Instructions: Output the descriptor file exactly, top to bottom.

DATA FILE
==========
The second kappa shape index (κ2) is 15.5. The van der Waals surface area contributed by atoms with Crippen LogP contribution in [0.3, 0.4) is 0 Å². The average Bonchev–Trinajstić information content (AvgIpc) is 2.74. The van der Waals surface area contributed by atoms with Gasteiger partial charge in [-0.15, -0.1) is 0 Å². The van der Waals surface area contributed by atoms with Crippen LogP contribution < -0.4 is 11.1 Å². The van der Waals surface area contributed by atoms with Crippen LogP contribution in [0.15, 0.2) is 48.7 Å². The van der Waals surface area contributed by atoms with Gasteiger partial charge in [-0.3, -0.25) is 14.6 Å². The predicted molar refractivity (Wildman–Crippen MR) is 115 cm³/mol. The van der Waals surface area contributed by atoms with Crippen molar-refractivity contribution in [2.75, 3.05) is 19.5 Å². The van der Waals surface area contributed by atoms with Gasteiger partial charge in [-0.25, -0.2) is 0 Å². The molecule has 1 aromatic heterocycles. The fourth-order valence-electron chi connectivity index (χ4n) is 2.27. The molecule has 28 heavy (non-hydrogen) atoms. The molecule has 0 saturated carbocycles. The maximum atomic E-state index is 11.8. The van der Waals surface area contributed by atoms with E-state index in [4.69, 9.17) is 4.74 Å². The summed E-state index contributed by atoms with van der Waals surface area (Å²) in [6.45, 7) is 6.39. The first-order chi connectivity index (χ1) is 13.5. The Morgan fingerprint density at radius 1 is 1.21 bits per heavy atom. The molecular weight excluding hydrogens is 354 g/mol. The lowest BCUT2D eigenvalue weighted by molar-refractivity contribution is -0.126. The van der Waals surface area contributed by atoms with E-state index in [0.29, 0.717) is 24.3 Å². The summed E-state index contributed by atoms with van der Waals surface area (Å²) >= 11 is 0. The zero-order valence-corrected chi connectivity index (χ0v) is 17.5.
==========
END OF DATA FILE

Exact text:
The second kappa shape index (κ2) is 15.5. The van der Waals surface area contributed by atoms with Crippen LogP contribution in [0.3, 0.4) is 0 Å². The average Bonchev–Trinajstić information content (AvgIpc) is 2.74. The van der Waals surface area contributed by atoms with Gasteiger partial charge in [-0.15, -0.1) is 0 Å². The van der Waals surface area contributed by atoms with Crippen LogP contribution < -0.4 is 11.1 Å². The van der Waals surface area contributed by atoms with Crippen LogP contribution in [0.15, 0.2) is 48.7 Å². The van der Waals surface area contributed by atoms with Gasteiger partial charge in [-0.3, -0.25) is 14.6 Å². The predicted molar refractivity (Wildman–Crippen MR) is 115 cm³/mol. The van der Waals surface area contributed by atoms with Crippen molar-refractivity contribution in [2.75, 3.05) is 19.5 Å². The van der Waals surface area contributed by atoms with Gasteiger partial charge in [-0.25, -0.2) is 0 Å². The molecule has 1 aromatic heterocycles. The fourth-order valence-electron chi connectivity index (χ4n) is 2.27. The molecule has 28 heavy (non-hydrogen) atoms. The molecule has 0 saturated carbocycles. The maximum atomic E-state index is 11.8. The van der Waals surface area contributed by atoms with E-state index in [4.69, 9.17) is 4.74 Å². The summed E-state index contributed by atoms with van der Waals surface area (Å²) in [6.45, 7) is 6.39. The first-order chi connectivity index (χ1) is 13.5. The Morgan fingerprint density at radius 1 is 1.21 bits per heavy atom. The molecular weight excluding hydrogens is 354 g/mol. The lowest BCUT2D eigenvalue weighted by molar-refractivity contribution is -0.126. The van der Waals surface area contributed by atoms with E-state index in [0.29, 0.717) is 24.3 Å². The summed E-state index contributed by atoms with van der Waals surface area (Å²) >= 11 is 0. The zero-order valence-corrected chi connectivity index (χ0v) is 17.5.